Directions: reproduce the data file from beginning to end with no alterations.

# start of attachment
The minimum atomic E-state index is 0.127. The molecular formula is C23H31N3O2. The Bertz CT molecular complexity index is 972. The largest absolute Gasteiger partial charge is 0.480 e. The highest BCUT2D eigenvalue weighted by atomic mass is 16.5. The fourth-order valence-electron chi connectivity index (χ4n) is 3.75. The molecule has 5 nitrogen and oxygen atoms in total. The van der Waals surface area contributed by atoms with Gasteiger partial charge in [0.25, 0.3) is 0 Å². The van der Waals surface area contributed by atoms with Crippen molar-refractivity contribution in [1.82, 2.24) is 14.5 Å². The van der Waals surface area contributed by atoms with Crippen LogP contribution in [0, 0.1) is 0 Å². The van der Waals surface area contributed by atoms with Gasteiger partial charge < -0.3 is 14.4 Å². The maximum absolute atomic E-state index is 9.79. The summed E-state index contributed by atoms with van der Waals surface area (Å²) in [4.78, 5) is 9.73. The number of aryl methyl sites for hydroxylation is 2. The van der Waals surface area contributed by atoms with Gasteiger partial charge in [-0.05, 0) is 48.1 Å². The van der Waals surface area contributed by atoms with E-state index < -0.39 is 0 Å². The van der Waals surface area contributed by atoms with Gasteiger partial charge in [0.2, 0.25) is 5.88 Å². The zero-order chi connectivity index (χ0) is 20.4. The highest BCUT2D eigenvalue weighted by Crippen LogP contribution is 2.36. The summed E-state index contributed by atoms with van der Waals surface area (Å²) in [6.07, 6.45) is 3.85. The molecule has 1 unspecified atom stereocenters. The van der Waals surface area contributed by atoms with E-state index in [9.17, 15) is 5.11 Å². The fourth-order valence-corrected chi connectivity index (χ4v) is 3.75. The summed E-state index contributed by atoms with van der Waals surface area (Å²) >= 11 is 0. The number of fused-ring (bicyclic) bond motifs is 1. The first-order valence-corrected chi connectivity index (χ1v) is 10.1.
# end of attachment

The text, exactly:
The minimum atomic E-state index is 0.127. The molecular formula is C23H31N3O2. The Bertz CT molecular complexity index is 972. The largest absolute Gasteiger partial charge is 0.480 e. The highest BCUT2D eigenvalue weighted by atomic mass is 16.5. The fourth-order valence-electron chi connectivity index (χ4n) is 3.75. The molecule has 5 nitrogen and oxygen atoms in total. The van der Waals surface area contributed by atoms with Gasteiger partial charge in [0.25, 0.3) is 0 Å². The van der Waals surface area contributed by atoms with Crippen molar-refractivity contribution in [1.82, 2.24) is 14.5 Å². The van der Waals surface area contributed by atoms with Crippen LogP contribution in [0, 0.1) is 0 Å². The van der Waals surface area contributed by atoms with Gasteiger partial charge < -0.3 is 14.4 Å². The maximum absolute atomic E-state index is 9.79. The summed E-state index contributed by atoms with van der Waals surface area (Å²) in [4.78, 5) is 9.73. The number of aryl methyl sites for hydroxylation is 2. The van der Waals surface area contributed by atoms with Gasteiger partial charge in [-0.05, 0) is 48.1 Å². The van der Waals surface area contributed by atoms with E-state index < -0.39 is 0 Å². The van der Waals surface area contributed by atoms with Gasteiger partial charge in [0.2, 0.25) is 5.88 Å². The zero-order chi connectivity index (χ0) is 20.4. The highest BCUT2D eigenvalue weighted by Crippen LogP contribution is 2.36. The summed E-state index contributed by atoms with van der Waals surface area (Å²) in [6.07, 6.45) is 3.85. The molecule has 1 unspecified atom stereocenters. The van der Waals surface area contributed by atoms with E-state index in [9.17, 15) is 5.11 Å². The fourth-order valence-corrected chi connectivity index (χ4v) is 3.75. The summed E-state index contributed by atoms with van der Waals surface area (Å²) >= 11 is 0. The number of fused-ring (bicyclic) bond motifs is 1. The first-order valence-corrected chi connectivity index (χ1v) is 10.1.